Prior to the screening, I must admit that it was a bit eyebrow raising that the Hot Docs Film Festival planned on opening with a film about a strip club, and the dysfunctional Jewish family that runs it, in rural Guelph, a tiny University town just outside Toronto. Was the festival going for titillating, or as the programme intimated, a bit of character driven slice-of-life, in lieu of the usual activism, art and social issues with their opener. A film from a first-time director, no less. Of course, now having seen the film, indeed, it is a great choice for an opener, which relies less on showing gyrating strippers and the peeler bar itself, and far more about the effect of putting a family unit (and business) in that environment for so long a time. While not a social finger wagging type of film at all, it does demonstrate the rather profound effect that the breadwinning business has on each family member appetites and values, both literally and figuratively. Slotting The Manor as the kick-off film shows a festival gleefully breaking with tradition, just as it hits its 20th year, and delivering something subversively crowd pleasing, at least for those with a twisted sense of humour.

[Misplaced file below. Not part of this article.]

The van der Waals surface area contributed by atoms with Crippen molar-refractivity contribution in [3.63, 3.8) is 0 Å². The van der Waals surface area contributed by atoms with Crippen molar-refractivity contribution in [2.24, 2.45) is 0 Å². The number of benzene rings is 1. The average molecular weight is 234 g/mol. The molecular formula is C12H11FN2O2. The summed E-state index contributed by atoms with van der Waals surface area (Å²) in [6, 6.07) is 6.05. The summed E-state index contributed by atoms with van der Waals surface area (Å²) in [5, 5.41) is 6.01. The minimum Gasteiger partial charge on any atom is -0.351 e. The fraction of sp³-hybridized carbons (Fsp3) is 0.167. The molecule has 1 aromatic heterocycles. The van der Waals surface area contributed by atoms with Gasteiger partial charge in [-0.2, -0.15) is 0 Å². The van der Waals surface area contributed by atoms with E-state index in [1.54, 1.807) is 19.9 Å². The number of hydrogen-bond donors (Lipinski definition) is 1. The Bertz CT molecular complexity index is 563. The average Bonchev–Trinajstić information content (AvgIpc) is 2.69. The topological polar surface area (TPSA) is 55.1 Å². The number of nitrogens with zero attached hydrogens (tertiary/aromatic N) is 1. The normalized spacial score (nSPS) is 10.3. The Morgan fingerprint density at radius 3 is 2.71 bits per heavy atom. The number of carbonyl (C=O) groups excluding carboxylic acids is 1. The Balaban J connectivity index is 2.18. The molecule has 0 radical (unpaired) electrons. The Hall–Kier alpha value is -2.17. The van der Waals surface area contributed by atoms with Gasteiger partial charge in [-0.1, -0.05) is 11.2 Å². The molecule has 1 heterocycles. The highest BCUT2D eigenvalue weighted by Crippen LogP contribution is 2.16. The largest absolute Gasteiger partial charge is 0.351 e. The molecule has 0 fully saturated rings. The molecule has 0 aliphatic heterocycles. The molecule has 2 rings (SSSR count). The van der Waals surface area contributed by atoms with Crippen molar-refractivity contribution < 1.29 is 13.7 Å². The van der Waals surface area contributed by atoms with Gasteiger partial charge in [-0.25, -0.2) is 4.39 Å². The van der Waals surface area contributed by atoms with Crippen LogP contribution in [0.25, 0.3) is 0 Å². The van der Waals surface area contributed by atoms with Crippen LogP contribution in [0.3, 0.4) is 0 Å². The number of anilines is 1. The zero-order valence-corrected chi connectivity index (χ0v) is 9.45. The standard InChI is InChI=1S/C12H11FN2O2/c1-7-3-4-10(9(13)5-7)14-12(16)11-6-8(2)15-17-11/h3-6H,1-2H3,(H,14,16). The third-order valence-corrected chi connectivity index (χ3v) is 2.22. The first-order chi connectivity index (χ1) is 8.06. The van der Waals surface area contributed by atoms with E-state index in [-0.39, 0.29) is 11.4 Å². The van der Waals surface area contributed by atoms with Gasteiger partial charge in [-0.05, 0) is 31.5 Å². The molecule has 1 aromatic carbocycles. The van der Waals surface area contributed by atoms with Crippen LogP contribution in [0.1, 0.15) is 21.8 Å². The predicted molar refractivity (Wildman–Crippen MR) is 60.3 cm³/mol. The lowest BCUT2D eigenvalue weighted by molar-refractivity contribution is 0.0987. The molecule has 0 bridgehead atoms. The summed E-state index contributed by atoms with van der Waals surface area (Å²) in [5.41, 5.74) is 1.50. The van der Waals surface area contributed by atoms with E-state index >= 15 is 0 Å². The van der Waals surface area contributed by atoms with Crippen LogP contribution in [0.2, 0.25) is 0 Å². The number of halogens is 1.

The Manor is a castle-like structure with large stone lions and a barren parking lot out front sandwiched between a low-rise housing building, a Bible Chapel and a nondescript stretch of Ontario Highway 6. On the inside is the usual fluorescent den of sin in line with expectations of a typical adult entertainment establishment. Attached to the bar is Sue’s Inn, a collection 32 hotel rooms where many of the strippers live, and whose manager (Sue, naturally) indicates that drug addicts are not welcome to stay there. Of course, Sue has a drug habit herself, and at one point exits both employment and residence due to an overdose. Such is the dodgy nature of running this type of operation. Nevertheless, this makes the night club and Hotel owner, Roger Cohen fairly irate, as he is used to getting his own way both at work and at home. Roger’s son Shawney is the filmmaker behind the film that is loaded to the gills with moments from his strange family in their strange line of business, something he grew up with for all of his conscious life; the past 30 years the Cohen’s have occupied the premises and put lady-flesh on display for paying customers.